Tuesday, August 21, 2007
Collect This! Batman: The Lazarus Affair 3
The 100-Page Super Spectacular returns with the penultimate chapter in "The Lazarus Affair," Batman 334. This chapter runs a short 17 pages, with the final pages taken up by a one-page murder mystery solved by Commissioner Gordon (written by Bob Rozakis) and a Jason Bard backup by Mike W. Barr and Dan Spiegle.
The issue opens with Batman, having been gassed in Hong Kong as Bruce Wayne, waking up on Infinity Island in his Batman costume. Batman's captor shows him various scenes of life on the island, with toga-garbed elite living an idyllic life on the surface, and shirtless slaves working the mines below: a class division reminiscent of Fritz Lang's Metropolis.
Meanwhile, Catwoman and Robin, in disguise, have been taken prisoner in Hong Kong and are about to be injected with overdoses of opium.
It appears from that sequence of panels that Catwoman was wearing a Selina Kyle disguise over her Catwoman costume, which makes no sense. (If that third panel were taken out of context, it would appear that she's holding up Selina Kyle's head.) Also, it's unclear how they got out of their disguises and into their costumes so quickly. Catwoman and Robin soon round up King Faraday and head off to Infinity Island. However, they are captured along the way by the red, Rover-like retrievers.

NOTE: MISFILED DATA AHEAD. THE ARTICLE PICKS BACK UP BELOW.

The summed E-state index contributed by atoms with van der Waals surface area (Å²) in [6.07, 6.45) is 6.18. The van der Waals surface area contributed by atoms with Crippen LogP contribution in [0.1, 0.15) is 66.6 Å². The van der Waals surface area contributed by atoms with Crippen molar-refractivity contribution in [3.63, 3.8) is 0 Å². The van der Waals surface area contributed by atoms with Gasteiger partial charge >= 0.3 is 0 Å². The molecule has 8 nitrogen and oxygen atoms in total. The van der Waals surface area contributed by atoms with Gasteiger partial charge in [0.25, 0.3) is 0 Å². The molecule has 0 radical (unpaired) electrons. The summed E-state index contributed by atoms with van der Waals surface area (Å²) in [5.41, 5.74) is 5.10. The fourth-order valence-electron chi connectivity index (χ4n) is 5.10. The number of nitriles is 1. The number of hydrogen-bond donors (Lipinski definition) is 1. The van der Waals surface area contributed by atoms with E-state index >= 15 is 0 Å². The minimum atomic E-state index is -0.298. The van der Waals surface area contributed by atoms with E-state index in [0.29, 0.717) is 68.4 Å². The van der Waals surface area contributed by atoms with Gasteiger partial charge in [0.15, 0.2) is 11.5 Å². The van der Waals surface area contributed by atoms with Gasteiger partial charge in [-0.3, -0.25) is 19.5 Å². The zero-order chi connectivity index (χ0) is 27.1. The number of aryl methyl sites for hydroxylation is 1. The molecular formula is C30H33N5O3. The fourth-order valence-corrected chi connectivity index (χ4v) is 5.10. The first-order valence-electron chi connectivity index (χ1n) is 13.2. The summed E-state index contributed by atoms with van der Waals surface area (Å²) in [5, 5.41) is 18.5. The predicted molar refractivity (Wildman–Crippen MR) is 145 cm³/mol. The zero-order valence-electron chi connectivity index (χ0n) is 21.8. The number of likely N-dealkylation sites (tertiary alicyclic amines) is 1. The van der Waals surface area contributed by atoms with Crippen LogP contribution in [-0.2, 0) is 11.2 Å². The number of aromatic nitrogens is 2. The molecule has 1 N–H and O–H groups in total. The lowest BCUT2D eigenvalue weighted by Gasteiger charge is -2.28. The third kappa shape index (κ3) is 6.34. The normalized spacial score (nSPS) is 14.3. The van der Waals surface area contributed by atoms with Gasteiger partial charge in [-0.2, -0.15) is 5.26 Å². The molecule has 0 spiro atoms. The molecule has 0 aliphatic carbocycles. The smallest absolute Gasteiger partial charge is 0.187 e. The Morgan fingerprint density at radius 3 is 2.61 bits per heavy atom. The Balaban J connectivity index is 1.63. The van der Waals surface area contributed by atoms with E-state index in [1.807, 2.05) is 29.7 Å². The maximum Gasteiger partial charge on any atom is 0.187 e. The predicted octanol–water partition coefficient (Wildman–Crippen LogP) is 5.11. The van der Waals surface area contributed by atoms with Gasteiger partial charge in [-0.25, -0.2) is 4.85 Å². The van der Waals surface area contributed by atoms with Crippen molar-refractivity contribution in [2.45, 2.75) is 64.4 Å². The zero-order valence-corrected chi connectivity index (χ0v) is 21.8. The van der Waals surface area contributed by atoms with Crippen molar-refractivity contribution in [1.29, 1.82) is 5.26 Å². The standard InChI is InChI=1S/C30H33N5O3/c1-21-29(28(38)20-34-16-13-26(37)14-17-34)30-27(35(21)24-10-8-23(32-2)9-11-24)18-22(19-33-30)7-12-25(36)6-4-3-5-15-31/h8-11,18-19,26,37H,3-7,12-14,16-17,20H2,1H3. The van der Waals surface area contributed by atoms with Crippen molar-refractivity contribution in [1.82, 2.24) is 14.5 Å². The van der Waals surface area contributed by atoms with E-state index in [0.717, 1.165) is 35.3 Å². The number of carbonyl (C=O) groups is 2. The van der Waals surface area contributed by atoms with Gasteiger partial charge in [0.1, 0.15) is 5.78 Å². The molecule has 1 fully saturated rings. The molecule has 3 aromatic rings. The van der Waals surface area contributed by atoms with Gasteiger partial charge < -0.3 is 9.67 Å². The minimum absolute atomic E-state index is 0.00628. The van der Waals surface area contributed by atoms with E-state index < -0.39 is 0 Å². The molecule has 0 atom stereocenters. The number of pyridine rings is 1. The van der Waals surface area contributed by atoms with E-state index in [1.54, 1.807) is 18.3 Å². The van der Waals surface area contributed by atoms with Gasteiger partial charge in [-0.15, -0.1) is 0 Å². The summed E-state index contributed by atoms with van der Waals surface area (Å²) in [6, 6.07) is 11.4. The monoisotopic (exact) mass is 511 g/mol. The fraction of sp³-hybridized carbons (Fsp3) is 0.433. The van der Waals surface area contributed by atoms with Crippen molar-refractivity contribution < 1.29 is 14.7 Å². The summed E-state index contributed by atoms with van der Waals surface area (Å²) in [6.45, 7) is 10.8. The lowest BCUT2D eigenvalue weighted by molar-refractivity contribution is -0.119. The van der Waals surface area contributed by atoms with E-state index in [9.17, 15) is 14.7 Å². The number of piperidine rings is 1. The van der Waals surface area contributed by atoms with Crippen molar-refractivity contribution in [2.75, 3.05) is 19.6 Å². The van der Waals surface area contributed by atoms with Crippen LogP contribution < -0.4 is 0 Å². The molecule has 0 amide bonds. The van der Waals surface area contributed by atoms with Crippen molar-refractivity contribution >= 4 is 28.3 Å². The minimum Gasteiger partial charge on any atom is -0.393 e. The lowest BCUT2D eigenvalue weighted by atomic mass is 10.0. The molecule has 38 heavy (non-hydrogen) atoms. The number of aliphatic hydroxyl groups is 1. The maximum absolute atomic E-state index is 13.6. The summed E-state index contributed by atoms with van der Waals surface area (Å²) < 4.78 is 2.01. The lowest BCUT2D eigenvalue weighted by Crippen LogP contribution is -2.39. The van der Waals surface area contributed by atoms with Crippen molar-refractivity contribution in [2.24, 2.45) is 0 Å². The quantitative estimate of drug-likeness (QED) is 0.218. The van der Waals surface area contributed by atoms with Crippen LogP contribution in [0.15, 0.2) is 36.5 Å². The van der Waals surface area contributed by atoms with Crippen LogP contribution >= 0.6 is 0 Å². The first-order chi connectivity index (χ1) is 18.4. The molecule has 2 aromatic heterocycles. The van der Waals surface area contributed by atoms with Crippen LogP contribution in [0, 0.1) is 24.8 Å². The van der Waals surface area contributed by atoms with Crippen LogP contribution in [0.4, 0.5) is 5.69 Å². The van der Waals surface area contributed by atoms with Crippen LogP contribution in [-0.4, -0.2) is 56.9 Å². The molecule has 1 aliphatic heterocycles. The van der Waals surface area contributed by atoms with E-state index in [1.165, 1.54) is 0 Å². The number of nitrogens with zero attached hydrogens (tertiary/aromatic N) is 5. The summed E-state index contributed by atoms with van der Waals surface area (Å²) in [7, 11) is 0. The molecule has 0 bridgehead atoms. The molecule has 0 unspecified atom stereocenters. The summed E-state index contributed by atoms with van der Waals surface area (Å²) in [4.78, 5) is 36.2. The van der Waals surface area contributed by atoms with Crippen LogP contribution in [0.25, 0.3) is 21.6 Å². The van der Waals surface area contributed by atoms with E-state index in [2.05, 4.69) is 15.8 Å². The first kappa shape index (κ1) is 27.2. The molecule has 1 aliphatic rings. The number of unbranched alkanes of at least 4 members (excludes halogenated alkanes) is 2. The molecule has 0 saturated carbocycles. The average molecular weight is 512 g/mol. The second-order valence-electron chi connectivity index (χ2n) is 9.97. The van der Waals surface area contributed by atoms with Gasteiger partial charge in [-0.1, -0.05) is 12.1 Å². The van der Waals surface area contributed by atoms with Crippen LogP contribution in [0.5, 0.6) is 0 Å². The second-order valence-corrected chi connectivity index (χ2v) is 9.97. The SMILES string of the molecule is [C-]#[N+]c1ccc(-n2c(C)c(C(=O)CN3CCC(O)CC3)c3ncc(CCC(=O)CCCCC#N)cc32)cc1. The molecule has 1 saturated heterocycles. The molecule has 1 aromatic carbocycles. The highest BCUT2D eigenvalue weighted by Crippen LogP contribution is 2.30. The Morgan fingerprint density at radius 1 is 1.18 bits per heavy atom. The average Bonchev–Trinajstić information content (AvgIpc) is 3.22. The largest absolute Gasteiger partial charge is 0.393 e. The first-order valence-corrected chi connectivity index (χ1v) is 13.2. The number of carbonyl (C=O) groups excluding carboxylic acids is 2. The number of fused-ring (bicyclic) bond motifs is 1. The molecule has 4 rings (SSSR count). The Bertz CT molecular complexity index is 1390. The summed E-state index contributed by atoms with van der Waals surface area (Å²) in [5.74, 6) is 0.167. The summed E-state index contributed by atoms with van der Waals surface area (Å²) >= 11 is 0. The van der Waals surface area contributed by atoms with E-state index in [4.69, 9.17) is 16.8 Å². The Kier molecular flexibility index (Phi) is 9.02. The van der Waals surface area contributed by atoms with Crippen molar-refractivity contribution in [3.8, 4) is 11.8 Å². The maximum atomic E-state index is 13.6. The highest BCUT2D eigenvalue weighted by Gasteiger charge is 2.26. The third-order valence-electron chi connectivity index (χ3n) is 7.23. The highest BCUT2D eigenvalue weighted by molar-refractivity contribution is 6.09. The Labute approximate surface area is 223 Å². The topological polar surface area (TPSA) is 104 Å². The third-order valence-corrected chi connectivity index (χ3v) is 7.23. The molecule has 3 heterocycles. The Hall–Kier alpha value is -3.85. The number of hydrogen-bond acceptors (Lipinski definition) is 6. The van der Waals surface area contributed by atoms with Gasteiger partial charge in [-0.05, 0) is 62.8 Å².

The trio are quickly put to work in the mines.
I have a new appreciation for the practicality of Robin's costume here. Sure, the short pants are goofy, but when you're forced to perform slave labor in a mine, you want to be comfortable. Catwoman's high-heeled boots and King Faraday's trenchcoat certainly aren't helping them.
Batman gets to see all this on a tv monitor, and his captor gives him a choice between life on the surface or in the mines, and he, naturally, chooses the mines. He's not there long, however, because it turns out this is the easiest slave camp to escape from.
Talia also assists in the escape, but as is common in these stories, she is faced with a choice, as her premature aging conveniently kicks in.
I wonder what Catwoman's basis for comparison is here. Talia looks "almost fifty" only if we're talking about someone who spent every day coated in butter, laying out in the sun and smoking unfiltered Camels.
One of the biggest flaws of this storyline is that it tries to build suspense as to the identity of the villain. It's difficult to imagine a reader not being able to connect the dots here: Talia, the international settings, a story called "The Lazarus Affair"--it all seems pretty obvious.
Yet, what's even more befuddling is that the heroes didn't figure it out, either, as we see in the issue's shocking ending:
Next: The Explosive Conclusion!